Most everyone else can learn the basic mechanics of a movement by watching someone else perform that movement. In “Your Body…”, the authors discuss how mirror neurons fire when people watch an action and then imagine themselves performing the same action. This simple idea drastically improves a persons ability to learn new ways to use their body, but it requires a higher degree of body awareness and a more intact collection of body maps. I learned about how mirror neurons in the brain work efficiently to convert what a person see to action in their own bodies. They will watch a coach demonstrate the movement a few times, and then immediately grasp the basic concept. These are people who typically have an athletic background or participate in some kind of active lifestyle outside the gym. They played sports as children, or maybe even in college, but then “real life” happened, and it has been 10 years since their last visit to the gym. I love working with these people because their basic understanding of physical movements allows us to spend more training time on refining technique, mastery and virtuosity. Years of physical activity have laid down body map patterns that provide more effective proprioception or “body awareness”. These people are your Master’s athletes. These are the retirees who refuse to retire. These are the “aging fit” who are working hard to figure out safe and effective ways to keep the fire inside them burning as long as possible. These athlete reinforce the concept that body maps are consistent and resilient, as long as they continue to be used. While conscious effort does play a role, the subconscious body maps developed by lifelong athletes help them retain a higher level of brain plasticity and allow them to continue to learn and improve in to the later years of their lives.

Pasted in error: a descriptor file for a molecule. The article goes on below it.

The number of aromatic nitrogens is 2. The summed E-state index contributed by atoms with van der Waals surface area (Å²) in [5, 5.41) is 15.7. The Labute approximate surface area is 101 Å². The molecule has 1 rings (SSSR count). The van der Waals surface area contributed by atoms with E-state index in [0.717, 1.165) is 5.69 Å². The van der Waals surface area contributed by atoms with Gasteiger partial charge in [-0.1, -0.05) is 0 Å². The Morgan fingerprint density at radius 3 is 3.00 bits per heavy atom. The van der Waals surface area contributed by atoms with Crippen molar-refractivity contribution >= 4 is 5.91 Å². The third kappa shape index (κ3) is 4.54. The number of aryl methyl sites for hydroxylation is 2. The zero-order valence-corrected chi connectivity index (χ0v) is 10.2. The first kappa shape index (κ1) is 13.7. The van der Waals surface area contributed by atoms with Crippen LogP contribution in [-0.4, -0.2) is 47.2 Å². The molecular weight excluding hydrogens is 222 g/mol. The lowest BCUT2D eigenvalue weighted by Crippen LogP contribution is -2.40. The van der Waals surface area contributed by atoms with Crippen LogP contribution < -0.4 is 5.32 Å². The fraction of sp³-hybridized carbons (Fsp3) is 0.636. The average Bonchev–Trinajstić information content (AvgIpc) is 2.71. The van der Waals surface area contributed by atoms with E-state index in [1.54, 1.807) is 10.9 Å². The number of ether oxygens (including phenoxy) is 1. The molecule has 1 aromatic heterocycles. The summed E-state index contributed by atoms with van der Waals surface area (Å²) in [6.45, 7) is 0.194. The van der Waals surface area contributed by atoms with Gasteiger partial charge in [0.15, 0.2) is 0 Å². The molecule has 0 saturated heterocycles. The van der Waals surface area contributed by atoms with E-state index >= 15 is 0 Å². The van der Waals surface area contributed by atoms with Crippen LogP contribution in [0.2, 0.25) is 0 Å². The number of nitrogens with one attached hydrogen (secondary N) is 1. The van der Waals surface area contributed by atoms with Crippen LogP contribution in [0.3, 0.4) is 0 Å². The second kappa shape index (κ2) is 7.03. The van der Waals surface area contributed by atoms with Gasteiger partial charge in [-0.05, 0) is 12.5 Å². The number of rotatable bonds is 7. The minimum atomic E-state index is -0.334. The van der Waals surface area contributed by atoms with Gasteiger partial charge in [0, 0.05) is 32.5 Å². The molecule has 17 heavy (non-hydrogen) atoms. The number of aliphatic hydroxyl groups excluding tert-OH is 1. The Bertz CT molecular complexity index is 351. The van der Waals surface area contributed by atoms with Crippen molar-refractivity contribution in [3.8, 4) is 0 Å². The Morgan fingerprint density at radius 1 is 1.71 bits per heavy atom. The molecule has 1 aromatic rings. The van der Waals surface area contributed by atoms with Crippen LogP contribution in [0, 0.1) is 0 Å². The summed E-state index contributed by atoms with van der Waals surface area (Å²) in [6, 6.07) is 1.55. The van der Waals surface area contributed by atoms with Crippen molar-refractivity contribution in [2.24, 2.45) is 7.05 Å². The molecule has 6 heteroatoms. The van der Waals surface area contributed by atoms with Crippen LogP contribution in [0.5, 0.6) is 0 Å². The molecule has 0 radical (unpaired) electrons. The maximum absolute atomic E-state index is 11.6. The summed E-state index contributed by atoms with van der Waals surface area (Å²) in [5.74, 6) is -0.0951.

These are only two examples of how the concepts of body maps and proprioception manifest in the “real world”.  In “Your Body…”, the authors delve much deeper in to other examples including  how body maps are effected by stroke, how dysfunctional body maps contribute to anorexia and bulimia, and the interesting problem of “phantom limbs” experienced by amputees. After reading “Your Body has a Mind of it’s Own”, it isn’t difficult to understand how the interaction between our psychological selves and our physical selves is much more complex than previously thought. Whether you are a coach like me trying to improve your skill set, or someone who just wants to gain a bit more understanding of the complexities of being human, I encourage you to check out “Your Body has a Mind of it’s Own”. Thank you all for reading my words, and for participating in the Living Revolution! Until next time…

Peace.Tobias.

 

 

Advertisements

Leave a Reply

Fill in your details below or click an icon to log in:

WordPress.com Logo

You are commenting using your WordPress.com account. Log Out / Change )

Twitter picture

You are commenting using your Twitter account. Log Out / Change )

Facebook photo

You are commenting using your Facebook account. Log Out / Change )

Google+ photo

You are commenting using your Google+ account. Log Out / Change )

Connecting to %s